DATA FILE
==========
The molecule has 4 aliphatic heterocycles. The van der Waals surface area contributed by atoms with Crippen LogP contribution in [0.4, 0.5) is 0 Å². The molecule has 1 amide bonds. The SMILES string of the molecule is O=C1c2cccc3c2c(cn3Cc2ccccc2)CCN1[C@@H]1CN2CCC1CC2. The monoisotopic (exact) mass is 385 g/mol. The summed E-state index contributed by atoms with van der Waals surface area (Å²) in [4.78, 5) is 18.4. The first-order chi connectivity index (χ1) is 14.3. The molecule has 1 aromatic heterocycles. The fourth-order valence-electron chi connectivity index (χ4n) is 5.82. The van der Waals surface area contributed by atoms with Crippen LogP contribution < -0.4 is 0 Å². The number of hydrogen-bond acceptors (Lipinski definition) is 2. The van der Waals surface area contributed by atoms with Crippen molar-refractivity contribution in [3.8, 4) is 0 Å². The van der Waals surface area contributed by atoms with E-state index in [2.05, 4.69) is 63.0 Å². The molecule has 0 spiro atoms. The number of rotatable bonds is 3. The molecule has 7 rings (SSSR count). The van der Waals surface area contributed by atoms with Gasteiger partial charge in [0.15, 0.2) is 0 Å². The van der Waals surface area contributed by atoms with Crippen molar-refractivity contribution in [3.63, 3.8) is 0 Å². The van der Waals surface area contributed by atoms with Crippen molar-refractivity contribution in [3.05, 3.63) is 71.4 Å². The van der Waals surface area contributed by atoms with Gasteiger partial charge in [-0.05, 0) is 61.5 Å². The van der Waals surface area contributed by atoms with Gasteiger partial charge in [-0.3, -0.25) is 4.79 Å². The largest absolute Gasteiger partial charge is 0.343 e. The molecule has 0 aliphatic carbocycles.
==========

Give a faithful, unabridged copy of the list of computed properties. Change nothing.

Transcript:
The molecule has 4 aliphatic heterocycles. The van der Waals surface area contributed by atoms with Crippen LogP contribution in [0.4, 0.5) is 0 Å². The molecule has 1 amide bonds. The SMILES string of the molecule is O=C1c2cccc3c2c(cn3Cc2ccccc2)CCN1[C@@H]1CN2CCC1CC2. The monoisotopic (exact) mass is 385 g/mol. The summed E-state index contributed by atoms with van der Waals surface area (Å²) in [4.78, 5) is 18.4. The first-order chi connectivity index (χ1) is 14.3. The molecule has 1 aromatic heterocycles. The fourth-order valence-electron chi connectivity index (χ4n) is 5.82. The van der Waals surface area contributed by atoms with Crippen LogP contribution < -0.4 is 0 Å². The number of hydrogen-bond acceptors (Lipinski definition) is 2. The van der Waals surface area contributed by atoms with Crippen molar-refractivity contribution in [3.8, 4) is 0 Å². The van der Waals surface area contributed by atoms with E-state index in [2.05, 4.69) is 63.0 Å². The molecule has 0 spiro atoms. The number of rotatable bonds is 3. The molecule has 7 rings (SSSR count). The van der Waals surface area contributed by atoms with Gasteiger partial charge in [0.15, 0.2) is 0 Å². The van der Waals surface area contributed by atoms with Crippen molar-refractivity contribution in [3.63, 3.8) is 0 Å². The van der Waals surface area contributed by atoms with Crippen molar-refractivity contribution in [3.05, 3.63) is 71.4 Å². The van der Waals surface area contributed by atoms with Gasteiger partial charge in [-0.05, 0) is 61.5 Å². The van der Waals surface area contributed by atoms with Gasteiger partial charge in [-0.3, -0.25) is 4.79 Å². The largest absolute Gasteiger partial charge is 0.343 e. The molecule has 0 aliphatic carbocycles.